My family and I had a magical time Disney World earlier this month. It was the first time for our kids, who are now 10 and 13 years old. For our first day, at the Magic Kingdom, the weather was pleasant, the crowd was smaller than we expected, and we were blown away by the quality of everything.
When we first walked down Main Street USA, we could see Cinderella’s Castle, and we could hear the songs and dialogue of a live Disney show. As we made our way to the castle, we could see the performers on stage at the foot of the building. It was like dropping into a Broadway show, outside.
I was most impressed with the audio, because you could hear the show clearly from the other end of Main Street, about a quarter of a mile away. It was clear, intelligible and just the right volume. As we got closer, the sound was just as clear and never got too loud. How do they do that? I could not even find the speakers (at first).
Well, the rest of the day was amazing, too. The rides were fun, the waits mostly short, and we got to take it all in. We even saw Capt. Jack Sparrow teaching 5-year-old boys to outwit pirates.
Throughout the day, I kept noticing the references to dreams, wishes, magic and believing. “When you wish upon a star/ Makes no difference who you are…” Looking around, I kept seeing the evidence of wishes and dreams coming true. The shows, cast members (Disney employees), displays, rides, stores—they all were full of joy. How could they create such an environment of total bliss? OK, there were some less-than-perfect parts of the experience, but I willingly suspended my disbelief.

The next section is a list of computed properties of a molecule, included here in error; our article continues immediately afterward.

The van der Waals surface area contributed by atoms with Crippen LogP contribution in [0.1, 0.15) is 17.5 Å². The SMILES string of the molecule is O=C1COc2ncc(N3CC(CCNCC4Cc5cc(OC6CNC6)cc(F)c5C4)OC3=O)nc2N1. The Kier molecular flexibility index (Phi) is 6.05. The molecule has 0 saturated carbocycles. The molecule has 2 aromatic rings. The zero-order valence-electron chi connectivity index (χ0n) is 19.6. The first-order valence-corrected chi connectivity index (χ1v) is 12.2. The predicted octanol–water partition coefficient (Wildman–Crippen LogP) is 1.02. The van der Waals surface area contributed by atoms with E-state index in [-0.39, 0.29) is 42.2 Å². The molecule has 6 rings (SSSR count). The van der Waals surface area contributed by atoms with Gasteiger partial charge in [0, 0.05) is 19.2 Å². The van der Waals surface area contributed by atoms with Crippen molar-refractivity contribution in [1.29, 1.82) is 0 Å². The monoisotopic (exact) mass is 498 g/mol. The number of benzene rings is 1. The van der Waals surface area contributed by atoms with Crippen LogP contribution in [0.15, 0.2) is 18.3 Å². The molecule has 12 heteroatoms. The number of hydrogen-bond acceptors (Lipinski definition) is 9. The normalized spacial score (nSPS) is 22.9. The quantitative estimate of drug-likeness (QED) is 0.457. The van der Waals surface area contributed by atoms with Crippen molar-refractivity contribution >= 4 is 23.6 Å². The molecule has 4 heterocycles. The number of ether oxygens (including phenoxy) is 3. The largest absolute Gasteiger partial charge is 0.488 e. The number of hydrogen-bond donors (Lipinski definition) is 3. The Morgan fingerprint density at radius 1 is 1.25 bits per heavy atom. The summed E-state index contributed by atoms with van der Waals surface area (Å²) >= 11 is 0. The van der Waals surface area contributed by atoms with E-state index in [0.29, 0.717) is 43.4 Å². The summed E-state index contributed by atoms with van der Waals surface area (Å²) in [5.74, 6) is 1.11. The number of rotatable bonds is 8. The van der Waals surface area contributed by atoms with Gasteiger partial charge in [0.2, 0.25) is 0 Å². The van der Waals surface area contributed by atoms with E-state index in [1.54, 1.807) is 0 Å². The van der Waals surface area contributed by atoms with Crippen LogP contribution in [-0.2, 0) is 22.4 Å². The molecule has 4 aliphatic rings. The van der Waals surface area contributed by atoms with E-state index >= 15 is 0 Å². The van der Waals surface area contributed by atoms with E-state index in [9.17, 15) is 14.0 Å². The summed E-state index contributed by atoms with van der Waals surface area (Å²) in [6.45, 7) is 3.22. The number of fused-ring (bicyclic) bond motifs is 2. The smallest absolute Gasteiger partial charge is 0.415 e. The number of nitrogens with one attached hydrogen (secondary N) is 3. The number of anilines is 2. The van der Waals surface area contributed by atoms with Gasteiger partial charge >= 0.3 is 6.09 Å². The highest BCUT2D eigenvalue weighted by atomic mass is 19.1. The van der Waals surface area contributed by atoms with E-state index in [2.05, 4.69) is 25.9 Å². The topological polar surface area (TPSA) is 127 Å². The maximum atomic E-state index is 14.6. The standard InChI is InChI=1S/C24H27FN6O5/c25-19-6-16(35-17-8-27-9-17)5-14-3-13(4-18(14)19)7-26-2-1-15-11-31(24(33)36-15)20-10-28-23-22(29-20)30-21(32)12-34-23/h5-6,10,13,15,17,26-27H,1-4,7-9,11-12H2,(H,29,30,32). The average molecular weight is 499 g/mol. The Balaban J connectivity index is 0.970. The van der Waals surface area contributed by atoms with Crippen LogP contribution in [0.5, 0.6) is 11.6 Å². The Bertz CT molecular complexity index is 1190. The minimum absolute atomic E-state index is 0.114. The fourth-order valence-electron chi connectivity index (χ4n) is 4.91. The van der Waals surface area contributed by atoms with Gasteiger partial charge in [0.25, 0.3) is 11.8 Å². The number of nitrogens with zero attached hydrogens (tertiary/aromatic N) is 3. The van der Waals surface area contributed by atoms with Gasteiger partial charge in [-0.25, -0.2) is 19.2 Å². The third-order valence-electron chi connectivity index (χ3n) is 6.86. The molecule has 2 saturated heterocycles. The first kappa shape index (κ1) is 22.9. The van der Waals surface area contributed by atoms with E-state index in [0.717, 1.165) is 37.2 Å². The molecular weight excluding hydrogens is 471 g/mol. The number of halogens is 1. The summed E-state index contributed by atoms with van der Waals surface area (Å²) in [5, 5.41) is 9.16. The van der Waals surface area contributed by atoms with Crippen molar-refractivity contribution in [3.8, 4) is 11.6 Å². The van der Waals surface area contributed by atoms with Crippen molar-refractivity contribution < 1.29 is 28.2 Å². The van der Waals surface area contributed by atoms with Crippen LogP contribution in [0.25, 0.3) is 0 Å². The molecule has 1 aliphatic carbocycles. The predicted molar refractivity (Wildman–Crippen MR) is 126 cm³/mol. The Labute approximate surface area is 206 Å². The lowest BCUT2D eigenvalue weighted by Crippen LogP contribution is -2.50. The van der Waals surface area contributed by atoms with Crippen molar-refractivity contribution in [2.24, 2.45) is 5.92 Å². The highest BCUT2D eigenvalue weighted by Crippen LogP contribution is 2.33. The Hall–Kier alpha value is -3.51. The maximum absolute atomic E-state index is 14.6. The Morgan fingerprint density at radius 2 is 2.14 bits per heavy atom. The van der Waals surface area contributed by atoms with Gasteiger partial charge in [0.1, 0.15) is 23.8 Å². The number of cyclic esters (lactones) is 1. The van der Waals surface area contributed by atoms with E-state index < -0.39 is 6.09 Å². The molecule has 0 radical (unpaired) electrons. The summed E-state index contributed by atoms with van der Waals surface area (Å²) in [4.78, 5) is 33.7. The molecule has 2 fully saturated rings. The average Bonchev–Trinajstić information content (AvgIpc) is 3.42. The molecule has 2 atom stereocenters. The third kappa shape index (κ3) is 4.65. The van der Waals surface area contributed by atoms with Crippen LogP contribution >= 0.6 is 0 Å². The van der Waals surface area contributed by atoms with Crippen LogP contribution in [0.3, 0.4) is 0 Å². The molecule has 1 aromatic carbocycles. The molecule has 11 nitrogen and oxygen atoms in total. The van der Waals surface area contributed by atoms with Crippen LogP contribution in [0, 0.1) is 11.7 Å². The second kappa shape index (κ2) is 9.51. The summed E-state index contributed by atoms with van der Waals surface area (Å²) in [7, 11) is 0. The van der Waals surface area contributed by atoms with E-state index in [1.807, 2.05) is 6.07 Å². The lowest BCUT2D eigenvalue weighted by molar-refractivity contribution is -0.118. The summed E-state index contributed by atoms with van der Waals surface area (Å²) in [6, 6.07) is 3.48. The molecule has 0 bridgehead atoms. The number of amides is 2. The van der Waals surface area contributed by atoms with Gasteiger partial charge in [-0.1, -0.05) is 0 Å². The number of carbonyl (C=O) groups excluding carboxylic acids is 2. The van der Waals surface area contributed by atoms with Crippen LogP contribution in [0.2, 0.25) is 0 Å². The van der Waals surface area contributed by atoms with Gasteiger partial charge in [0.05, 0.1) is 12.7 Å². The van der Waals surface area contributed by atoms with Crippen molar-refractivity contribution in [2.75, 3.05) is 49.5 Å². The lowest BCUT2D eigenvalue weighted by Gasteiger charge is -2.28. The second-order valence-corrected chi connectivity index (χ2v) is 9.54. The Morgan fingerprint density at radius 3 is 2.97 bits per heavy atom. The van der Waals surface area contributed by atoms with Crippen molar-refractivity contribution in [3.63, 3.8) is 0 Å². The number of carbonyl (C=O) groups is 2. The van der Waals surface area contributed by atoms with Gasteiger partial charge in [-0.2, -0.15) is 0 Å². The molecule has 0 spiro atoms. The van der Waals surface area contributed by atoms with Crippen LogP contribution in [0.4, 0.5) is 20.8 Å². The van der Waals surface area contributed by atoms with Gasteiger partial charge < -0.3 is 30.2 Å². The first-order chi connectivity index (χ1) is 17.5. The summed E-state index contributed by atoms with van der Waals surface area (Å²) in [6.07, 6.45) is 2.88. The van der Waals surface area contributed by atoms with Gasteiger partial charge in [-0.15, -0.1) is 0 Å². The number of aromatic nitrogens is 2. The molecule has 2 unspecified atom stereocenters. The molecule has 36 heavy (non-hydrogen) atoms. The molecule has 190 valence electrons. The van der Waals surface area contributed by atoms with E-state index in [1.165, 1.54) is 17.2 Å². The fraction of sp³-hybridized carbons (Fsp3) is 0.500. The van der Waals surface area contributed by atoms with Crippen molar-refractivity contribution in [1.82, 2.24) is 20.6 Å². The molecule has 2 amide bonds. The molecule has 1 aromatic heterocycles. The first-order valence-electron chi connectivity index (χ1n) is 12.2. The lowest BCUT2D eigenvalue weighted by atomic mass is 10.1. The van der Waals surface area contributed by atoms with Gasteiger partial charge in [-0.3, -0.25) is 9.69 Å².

With a purely humanistic paradigm, Disney has created a place where kids and families can come for a once-in-a-lifetime experience. They did that for us. But they do that 365 days a year. They keep up the quality, the energy, the enthusiasm. And they do this with mere human willpower.
Now, imagine if we could dream the dreams of God, not Walt Disney. If we could share the love of Jesus, not Mickey Mouse. If we could pray, not wish; if we could be full of the Holy Spirit, not sprinkled with pixie dust; if we could trust Providence, not fate.
Imagine if God got a hold of our creativity. What dreams would he bring?
God would have us do more than show people a good time. He would have us show his love, redemption, healing, restoration and forgiveness. He would have us show the world how glorious, perfect and righteous he is. He would bring his joy to all who will believe. He would do amazing works in families, marriages, communities and nations. His work will make Walt Disney’s seem Mickey Mouse.